A few evenings after she went up to bed,
And early next morning poor Sally was dead,
And when they looked arter the Leftenantís darter
They found a dead gall.
We have only these tantalizing four lines--but presumably, he means "a few evenings after" Abby was taken from Portland to her family home in Rocks Village. Here, the "leftenant" is Abby's father, the marquis. I have seen clues in Mathew's other sketches suggesting that he must have actively participated in military musters (exercises), to which Mathew was strongly opposed, so Mathew would refer to him as the "leftenant." "Arter" and "darter" were two of Mathew's favorite deliberate mispellings. If I did a digital search in Mathew's archive for "arter," there would be too many to count. Shall I count "darter"?
I found 19 instances (it's an unlikely combination of letters to be part of any other word, so I didn't check them all). The earliest occurs in June of 1843, where Mathew is signing as "Poins," and the latest is July of 1870, writing as "Dooteronomy Spike." In "Mesmerism: or, Some Account of the Rise and Progress of Animal Magnetism in Hornby," in 1843, he writes:
And with that they fell to yelling too, and their darter, Betsey, shoved up the kitchen winder, and screeched murder and fire, till Ephraim Bartlett, who was in the barn, run in with a pitchfork, and pried the door off the hinges...
And as "Dooteronomy Spike" (a relative of "Ethan Spike") in 1870, he writes:
Mis Dinks, the square's darter, then sang in thrillin toans, "O sa have u see," etc.
Admittedly, Mathew was not the only humorous writer using this misspelling, but I don't think it was terribly common. Normally--when he wasn't grieving--it amused him, because it gives the impression of little girls darting about. In this poem, while grieving, he would have used it by habit (and, obviously, to rhyme with "arter").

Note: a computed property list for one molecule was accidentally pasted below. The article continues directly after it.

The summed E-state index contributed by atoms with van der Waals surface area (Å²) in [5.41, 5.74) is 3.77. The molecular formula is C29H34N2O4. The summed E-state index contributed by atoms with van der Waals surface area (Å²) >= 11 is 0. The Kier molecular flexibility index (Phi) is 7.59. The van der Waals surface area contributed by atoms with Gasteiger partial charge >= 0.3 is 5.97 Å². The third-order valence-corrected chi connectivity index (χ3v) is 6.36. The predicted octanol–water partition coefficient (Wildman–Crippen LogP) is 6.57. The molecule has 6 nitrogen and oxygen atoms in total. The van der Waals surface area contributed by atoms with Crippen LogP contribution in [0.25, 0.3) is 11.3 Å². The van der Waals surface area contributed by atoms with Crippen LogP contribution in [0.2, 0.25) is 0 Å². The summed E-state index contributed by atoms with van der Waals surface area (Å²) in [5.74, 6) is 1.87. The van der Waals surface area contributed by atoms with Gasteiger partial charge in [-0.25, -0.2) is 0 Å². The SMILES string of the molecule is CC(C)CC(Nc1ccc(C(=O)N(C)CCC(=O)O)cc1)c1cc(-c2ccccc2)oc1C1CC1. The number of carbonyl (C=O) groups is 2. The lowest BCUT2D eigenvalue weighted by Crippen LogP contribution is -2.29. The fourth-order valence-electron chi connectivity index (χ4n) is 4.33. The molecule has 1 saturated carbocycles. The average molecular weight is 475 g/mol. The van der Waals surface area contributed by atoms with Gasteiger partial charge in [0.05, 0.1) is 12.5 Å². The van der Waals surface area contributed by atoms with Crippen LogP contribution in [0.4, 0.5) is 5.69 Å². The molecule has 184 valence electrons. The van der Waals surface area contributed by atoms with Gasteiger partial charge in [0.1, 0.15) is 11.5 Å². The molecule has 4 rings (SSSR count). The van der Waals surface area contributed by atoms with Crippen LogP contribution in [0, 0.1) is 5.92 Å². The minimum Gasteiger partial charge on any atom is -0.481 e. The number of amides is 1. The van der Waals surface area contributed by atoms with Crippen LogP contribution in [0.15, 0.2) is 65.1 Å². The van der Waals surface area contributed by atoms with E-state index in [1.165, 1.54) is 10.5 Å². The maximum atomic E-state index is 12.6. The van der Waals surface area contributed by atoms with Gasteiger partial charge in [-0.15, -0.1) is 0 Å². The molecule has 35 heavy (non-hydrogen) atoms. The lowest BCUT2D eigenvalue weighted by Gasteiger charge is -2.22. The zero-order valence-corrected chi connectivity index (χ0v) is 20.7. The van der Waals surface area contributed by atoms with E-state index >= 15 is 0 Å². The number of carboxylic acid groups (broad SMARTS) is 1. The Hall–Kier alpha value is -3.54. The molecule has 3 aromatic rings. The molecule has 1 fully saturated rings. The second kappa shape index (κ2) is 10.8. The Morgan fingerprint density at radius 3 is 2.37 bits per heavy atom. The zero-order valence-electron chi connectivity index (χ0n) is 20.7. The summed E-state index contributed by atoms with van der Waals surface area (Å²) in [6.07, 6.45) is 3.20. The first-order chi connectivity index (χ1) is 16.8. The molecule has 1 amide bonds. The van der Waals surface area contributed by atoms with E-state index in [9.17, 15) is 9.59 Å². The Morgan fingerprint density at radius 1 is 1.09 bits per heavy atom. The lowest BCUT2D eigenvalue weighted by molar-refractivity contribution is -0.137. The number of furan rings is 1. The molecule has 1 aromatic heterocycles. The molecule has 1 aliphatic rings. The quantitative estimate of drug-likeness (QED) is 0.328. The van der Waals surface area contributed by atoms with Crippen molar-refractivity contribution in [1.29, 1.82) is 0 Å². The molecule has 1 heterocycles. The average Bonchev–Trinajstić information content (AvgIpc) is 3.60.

As for "gall," I picked up a whole bunch of pieces with words like "gallant" or "gall" (as a verb), so I gave up. Here, it has a double-meaning, i.e., "girl" and "corpse." I am quite sure I have seen Mathew use "gull" in place of "girl," but likewise, I couldn't separate it out in the resulting search list, from words like "gullible" and (sea)gull.
There is nothing wasted in Mathew's writing. Everything has a meaning. As for this scenario of Abby being taken away days before her death, it is confirmed in a private letter from Abby's sister, Annette, to Mathew's sister, Elisabeth, which I found preserved in a historical library. Although she inexplicably gives the wrong time (summer of 1840, instead of spring of 1841), she clearly states:
You may readily imagine my feelings whilst their & my reflections upon the changes that had occurred in his family since I last visited him in that city in the summer of 1840. At that time I went to accompany my sister on her journey to my fatherís where she spent her few remaining days...